Each experimental session began with a familiarization phase in which infants heard 2 passages on alternating trials until they accumulated 30 s of OTs for each one. When the infants reached the familiarization criterion for one passage, the second passage continued to be presented until its criterion was also reached. The side of the loudspeaker from which the stimuli were presented was varied randomly from trial to trial. The test phase began immediately after the familiarization criterion was reached. This test phase consisted of 3 test blocks, in each of which the 4 lists of isolated monosyllabic words were presented. The order of the lists within each block was randomized.
Each infant was familiarized with 2 passages and tested with 2 target and 2 control monosyllabic words. The two words that were used as targets was counterbalanced for both infant subgroups (preterms and full-terms). Hence, in this design, any overall preference for target words cannot be attributed to intrinsic properties of the words (e.g., their frequency in the language or their acoustic properties) but can only result from their status with respect to familiarization (targets presented during familiarization, versus controls not presented during familiarization).

3. Results

All analyses were conducted using SPSS 25 and were similar to those conducted in [38,44]. Mean orientation times (OTs) were calculated for the lists containing the target versus control monosyllabic words (see Figure 1). Given that the data did not differ from a normal distribution, as established by Shapiro–Wilk tests (all ps > 0.05), a repeated-measures ANOVA with mean OTs as the dependent measure, group (full-term versus preterm) as a between-group factor, and familiarity (target versus control) as a within-group factor was conducted. The effect of familiarity was significant (F(1,41) = 5.74; p = 0.021, η p 2 = 0.123), infants having longer OTs to target (M = 8.58 s, SD = 2.94) than to control (M = 7.95 s, SD = 3.18) words, indicating successful word segmentation. This pattern of preference for target words was found in 30 of the 43 infants. Neither the effect of group (F(1,41) = 2.35; p = 0.13, η p 2 = 0.054) nor the familiarity x group interaction (F(1,41) = 0.005; p = 0.94, η p 2 < 0.001) were significant, failing to reveal an effect of prematurity.
To explore the potential effect of degree of prematurity, bilateral Pearson correlations were run between the familiarity effect (attesting segmentation) and infants’ gestational ages or birth-weights (unfortunately, detailed information about 1-min and 5-min Apgar scores and duration of hospital stay could not be obtained for this group of infants). When correcting for multiple comparisons (significant p at 0.025), the correlations between difference scores (OTs to target minus control words) and infants’ gestational age (r = −0.236; p = 0.33) and between difference scores and infants’ birth-weight (r = −0.480; p = 0.037) both failed to reach significance. Note that there is an unexpected tendency for infants with smaller birth-weights to perform better.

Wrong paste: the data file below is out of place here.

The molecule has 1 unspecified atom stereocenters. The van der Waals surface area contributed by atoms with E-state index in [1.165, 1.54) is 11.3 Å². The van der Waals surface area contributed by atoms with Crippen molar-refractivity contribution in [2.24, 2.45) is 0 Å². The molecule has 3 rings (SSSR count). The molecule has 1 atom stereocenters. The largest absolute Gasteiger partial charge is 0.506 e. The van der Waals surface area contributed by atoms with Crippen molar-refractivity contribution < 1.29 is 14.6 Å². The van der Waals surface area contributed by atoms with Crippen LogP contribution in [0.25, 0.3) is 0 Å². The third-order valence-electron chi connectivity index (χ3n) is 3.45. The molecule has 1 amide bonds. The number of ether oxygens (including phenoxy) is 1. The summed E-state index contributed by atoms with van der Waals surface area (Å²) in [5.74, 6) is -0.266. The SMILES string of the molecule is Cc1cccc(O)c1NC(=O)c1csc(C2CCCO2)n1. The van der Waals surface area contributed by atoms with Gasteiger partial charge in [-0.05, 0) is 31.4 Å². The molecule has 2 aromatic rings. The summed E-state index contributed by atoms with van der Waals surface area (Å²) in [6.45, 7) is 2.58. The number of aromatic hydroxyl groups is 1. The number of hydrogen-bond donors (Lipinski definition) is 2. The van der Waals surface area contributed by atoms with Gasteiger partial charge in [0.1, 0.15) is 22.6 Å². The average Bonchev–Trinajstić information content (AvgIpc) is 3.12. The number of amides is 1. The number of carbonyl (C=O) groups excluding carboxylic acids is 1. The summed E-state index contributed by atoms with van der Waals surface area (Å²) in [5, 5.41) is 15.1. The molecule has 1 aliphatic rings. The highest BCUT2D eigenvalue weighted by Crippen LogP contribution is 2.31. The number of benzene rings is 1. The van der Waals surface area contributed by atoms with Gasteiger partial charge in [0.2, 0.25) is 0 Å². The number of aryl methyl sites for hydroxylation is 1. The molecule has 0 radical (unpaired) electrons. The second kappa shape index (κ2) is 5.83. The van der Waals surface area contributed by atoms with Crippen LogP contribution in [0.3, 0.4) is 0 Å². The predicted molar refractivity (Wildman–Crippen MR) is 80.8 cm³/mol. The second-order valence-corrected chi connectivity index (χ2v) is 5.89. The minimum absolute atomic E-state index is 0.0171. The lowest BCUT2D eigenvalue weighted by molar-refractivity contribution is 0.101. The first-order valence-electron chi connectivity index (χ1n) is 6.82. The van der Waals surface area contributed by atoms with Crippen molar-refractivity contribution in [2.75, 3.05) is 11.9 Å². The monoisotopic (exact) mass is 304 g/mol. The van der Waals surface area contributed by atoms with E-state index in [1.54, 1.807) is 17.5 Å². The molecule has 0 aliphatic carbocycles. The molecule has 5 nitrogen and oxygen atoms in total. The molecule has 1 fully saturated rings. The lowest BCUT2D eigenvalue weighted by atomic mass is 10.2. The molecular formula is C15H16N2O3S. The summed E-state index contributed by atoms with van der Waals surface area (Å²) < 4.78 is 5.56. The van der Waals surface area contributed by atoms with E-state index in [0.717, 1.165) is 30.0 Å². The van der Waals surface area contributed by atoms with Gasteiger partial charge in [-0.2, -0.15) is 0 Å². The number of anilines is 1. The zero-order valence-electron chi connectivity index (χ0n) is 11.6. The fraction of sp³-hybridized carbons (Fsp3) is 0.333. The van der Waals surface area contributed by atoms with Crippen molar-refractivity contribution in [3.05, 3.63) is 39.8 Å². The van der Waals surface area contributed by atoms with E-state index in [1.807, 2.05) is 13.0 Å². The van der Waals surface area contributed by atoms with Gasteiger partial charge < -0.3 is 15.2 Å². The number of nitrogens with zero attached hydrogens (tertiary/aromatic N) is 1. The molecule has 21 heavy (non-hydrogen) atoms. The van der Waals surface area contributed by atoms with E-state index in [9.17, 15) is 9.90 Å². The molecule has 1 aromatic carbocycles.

To explore the potential effect of degree of bilingualism, bilateral Pearson correlations were run between difference scores (OTs to target minus control words) and infants’ exposure to French. Correlations failed to reach significance when considering the full-term and preterm infants together (r = 0.092, p = 0.56), the full-terms alone (r = 0.177, p = 0.41), or the preterms alone (r = 0.005, p = 0.98).
Lastly, because the present monosyllabic word segmentation experiment has been run in four different populations (monolingual full-terms, [38]; monolingual preterms, [44]; bilingual full-terms and preterms, present study), we ran an additional repeated-measures ANOVA with mean OTs as the dependent measure, maturation (full-term versus preterm) and linguistic status (monolinguals versus bilinguals) as between-group factors, and familiarity (target versus control) as a within-group factor was conducted. The effect of familiarity was significant (F(1,83) = 26.07; p < 0.001, η p 2 = 0.239), infants having longer OTs to target (M = 9.03 s, SD = 3.16) than to control (M = 8.05 s, SD = 3.42) words, indicating successful word segmentation. There was a significant effect of maturation, with preterm infants (M = 9.49 s, SD = 3.55) having longer OTs than full-term infants (M = 7.61 s, SD = 2.79), suggesting differences in attentional abilities. All other effects (linguistic status: F(1,83) = 0.269; p = 0.065, η p 2 = 0.003; maturation x linguistic status: F(1,83) = 0.491; p = 0.485, η p 2 = 0.006) and interactions (familiarity x maturation: F(1,83) = 0.139; p = 0.71, η p 2 = 0.002; familiarity x linguistic status: F(1,83) = 3.485; p = 0.065, η p 2 = 0.040; familiarity x maturation x linguistic status: F(1,83) = 0.076; p = 0.784, η p 2 = 0.001) failed to reach significance.